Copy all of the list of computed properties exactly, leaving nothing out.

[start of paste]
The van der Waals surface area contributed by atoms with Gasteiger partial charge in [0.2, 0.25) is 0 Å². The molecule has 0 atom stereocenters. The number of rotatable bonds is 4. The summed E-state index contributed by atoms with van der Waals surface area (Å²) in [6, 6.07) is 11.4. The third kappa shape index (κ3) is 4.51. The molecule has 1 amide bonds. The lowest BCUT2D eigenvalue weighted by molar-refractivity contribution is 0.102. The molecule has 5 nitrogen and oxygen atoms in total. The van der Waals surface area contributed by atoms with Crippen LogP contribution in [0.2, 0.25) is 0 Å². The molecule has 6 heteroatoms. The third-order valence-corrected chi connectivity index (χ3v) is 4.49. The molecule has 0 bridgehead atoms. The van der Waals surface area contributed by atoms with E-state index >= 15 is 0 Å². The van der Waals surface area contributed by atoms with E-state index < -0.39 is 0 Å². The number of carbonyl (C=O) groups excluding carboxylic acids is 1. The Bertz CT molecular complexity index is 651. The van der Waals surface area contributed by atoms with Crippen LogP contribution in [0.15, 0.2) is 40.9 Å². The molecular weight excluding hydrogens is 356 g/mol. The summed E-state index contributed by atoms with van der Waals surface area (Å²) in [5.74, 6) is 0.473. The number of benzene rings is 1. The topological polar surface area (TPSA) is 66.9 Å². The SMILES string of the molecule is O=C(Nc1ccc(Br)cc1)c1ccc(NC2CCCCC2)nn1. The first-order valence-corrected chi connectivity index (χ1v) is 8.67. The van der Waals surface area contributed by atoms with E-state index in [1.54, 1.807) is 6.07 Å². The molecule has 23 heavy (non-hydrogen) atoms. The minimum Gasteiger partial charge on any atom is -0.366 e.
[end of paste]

The van der Waals surface area contributed by atoms with Gasteiger partial charge in [0.2, 0.25) is 0 Å². The molecule has 0 atom stereocenters. The number of rotatable bonds is 4. The summed E-state index contributed by atoms with van der Waals surface area (Å²) in [6, 6.07) is 11.4. The third kappa shape index (κ3) is 4.51. The molecule has 1 amide bonds. The lowest BCUT2D eigenvalue weighted by molar-refractivity contribution is 0.102. The molecule has 5 nitrogen and oxygen atoms in total. The van der Waals surface area contributed by atoms with Crippen LogP contribution in [0.2, 0.25) is 0 Å². The molecule has 6 heteroatoms. The third-order valence-corrected chi connectivity index (χ3v) is 4.49. The molecule has 0 bridgehead atoms. The van der Waals surface area contributed by atoms with E-state index >= 15 is 0 Å². The van der Waals surface area contributed by atoms with E-state index < -0.39 is 0 Å². The number of carbonyl (C=O) groups excluding carboxylic acids is 1. The Bertz CT molecular complexity index is 651. The van der Waals surface area contributed by atoms with Crippen LogP contribution in [0.15, 0.2) is 40.9 Å². The molecular weight excluding hydrogens is 356 g/mol. The summed E-state index contributed by atoms with van der Waals surface area (Å²) in [5.74, 6) is 0.473. The number of benzene rings is 1. The topological polar surface area (TPSA) is 66.9 Å². The SMILES string of the molecule is O=C(Nc1ccc(Br)cc1)c1ccc(NC2CCCCC2)nn1. The first-order valence-corrected chi connectivity index (χ1v) is 8.67. The van der Waals surface area contributed by atoms with E-state index in [1.54, 1.807) is 6.07 Å². The molecule has 23 heavy (non-hydrogen) atoms. The minimum Gasteiger partial charge on any atom is -0.366 e.